with a "to" or through statement (such as "point A to
point B"), plot the attack area as follows:
Draw %-nautical-mile-radius circles at both the
beginning and end points in a spray line. Regard the two
circles as being two separate attack areas.
Draw two tangent lines connecting the circles
(one upwind and one downwind).
As shown in figure 5-13, the hazard area is plotted
by drawing a line representing the chemical downwind
direction from the center of both circles, representing
the beginning and ending points of the attack. Mark the
DHD on each CDD line. Usually, the DHD for a
ground-contaminating agent is 10 nautical miles;
however, check element ZEBRA-BRAVO and use the
Draw two radial lines tangent to each
circle using the half-sector angle given in the message
(or 30°). Draw lines perpendicular to the CDD lines at
the marked DHD to form two triangular areas. Connect
the apexes of the two resulting triangular hazard areas
between points A and B, as shown to complete the
The three situations we have discussed represent
the basic plots of different hazard areas that could result
from a chemical attack. Changes in wind speed and/or
wind direction may require a reevaluation of the hazard
area boundaries. Reevaluation is normally done by the
forecaster or the personnel in the NBC center, and a
supplemental NAV NBC 3 CHEM message is normally
transmitted to cover the new areas. When a reevaluated
NBC message is received with the same attack serial
number and date-time of the attack message that has
already been plotted, you should plot the new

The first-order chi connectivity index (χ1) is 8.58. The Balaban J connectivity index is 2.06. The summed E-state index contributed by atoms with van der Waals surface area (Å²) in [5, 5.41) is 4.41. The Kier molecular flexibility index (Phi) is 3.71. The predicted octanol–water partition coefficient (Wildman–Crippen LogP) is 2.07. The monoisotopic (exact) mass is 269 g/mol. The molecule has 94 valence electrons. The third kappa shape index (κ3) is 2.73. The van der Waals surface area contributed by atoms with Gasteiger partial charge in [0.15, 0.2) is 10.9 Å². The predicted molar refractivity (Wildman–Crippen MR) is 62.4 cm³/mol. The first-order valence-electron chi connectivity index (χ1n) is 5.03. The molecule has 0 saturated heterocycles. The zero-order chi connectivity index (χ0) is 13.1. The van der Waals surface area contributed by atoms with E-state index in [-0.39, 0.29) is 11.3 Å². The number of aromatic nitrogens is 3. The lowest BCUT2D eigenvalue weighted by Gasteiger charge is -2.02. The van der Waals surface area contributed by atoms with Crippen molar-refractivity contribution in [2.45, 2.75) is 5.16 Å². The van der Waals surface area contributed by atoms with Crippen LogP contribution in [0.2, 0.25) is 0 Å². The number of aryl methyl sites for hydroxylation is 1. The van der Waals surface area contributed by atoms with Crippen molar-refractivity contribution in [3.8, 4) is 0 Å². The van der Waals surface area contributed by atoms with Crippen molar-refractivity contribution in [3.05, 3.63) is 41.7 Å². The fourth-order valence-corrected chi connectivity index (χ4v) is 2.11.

boundaries over the old hazard boundaries, possibly in a
different color, and note the new information alongside
Q22. What are the two types of chemical hazard
messages of most concern to Aerographers?
What information is contained in element "PA"
of an NBC 3 CHEM message?
What information is contained in element "ZB"
of a NAV NBC 3 CHEM message?
Q25. What would the code "217981" indicate in
element "ZA" of a NAV NBC 3 CHEM message?
How should a chemical hazard area be plotted
for a Type "A" attack when the average wind
speed is 5 knots or less?
What information must be obtained from an NBC
3 CHEM message in order to plot a triangular
chemical hazard area?
When is a double triangular chemical hazard
There are several different types of messages
related to NBC warfare. Various graphic products can
be completed from these messages for NBC planning
and briefing purposes. Most of these products can be
rapidly produced from TESS. In this chapter, we have
discussed the terms used to describe various aspects of
NBC warfare and discussed in detail the elements of
NBC messages you are most likely to encounter. We
also described the manual methods for producing NBC
hazard prediction plots.
Figure 5-13.Double-triangular hazard area. Plotted type
B-case (c) chemical attack.